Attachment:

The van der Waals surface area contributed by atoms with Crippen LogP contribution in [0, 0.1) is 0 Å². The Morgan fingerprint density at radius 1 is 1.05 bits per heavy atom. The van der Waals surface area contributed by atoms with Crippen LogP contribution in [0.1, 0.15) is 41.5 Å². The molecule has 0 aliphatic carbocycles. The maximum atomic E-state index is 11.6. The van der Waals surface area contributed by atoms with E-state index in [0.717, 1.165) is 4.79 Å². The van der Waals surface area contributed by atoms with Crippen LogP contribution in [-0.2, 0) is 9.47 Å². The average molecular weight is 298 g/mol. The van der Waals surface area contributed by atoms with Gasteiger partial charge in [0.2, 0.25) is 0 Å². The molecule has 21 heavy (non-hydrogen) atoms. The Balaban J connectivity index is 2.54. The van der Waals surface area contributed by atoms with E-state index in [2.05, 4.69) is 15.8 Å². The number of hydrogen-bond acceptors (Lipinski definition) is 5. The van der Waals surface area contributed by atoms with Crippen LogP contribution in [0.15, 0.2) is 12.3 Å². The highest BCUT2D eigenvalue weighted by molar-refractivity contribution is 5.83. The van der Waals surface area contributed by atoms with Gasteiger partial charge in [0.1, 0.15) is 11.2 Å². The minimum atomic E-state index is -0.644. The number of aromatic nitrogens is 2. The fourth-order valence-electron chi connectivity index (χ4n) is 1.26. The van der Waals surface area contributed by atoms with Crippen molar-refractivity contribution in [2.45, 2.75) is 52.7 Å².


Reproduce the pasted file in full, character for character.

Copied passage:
The van der Waals surface area contributed by atoms with Crippen LogP contribution in [0, 0.1) is 0 Å². The Morgan fingerprint density at radius 1 is 1.05 bits per heavy atom. The van der Waals surface area contributed by atoms with Crippen LogP contribution in [0.1, 0.15) is 41.5 Å². The molecule has 0 aliphatic carbocycles. The maximum atomic E-state index is 11.6. The van der Waals surface area contributed by atoms with E-state index in [0.717, 1.165) is 4.79 Å². The van der Waals surface area contributed by atoms with Crippen LogP contribution in [-0.2, 0) is 9.47 Å². The average molecular weight is 298 g/mol. The van der Waals surface area contributed by atoms with Gasteiger partial charge in [0.2, 0.25) is 0 Å². The molecule has 21 heavy (non-hydrogen) atoms. The Balaban J connectivity index is 2.54. The van der Waals surface area contributed by atoms with E-state index in [2.05, 4.69) is 15.8 Å². The number of hydrogen-bond acceptors (Lipinski definition) is 5. The van der Waals surface area contributed by atoms with Crippen LogP contribution in [0.15, 0.2) is 12.3 Å². The highest BCUT2D eigenvalue weighted by molar-refractivity contribution is 5.83. The van der Waals surface area contributed by atoms with Gasteiger partial charge in [0.1, 0.15) is 11.2 Å². The minimum atomic E-state index is -0.644. The number of aromatic nitrogens is 2. The fourth-order valence-electron chi connectivity index (χ4n) is 1.26. The van der Waals surface area contributed by atoms with Crippen molar-refractivity contribution in [2.45, 2.75) is 52.7 Å².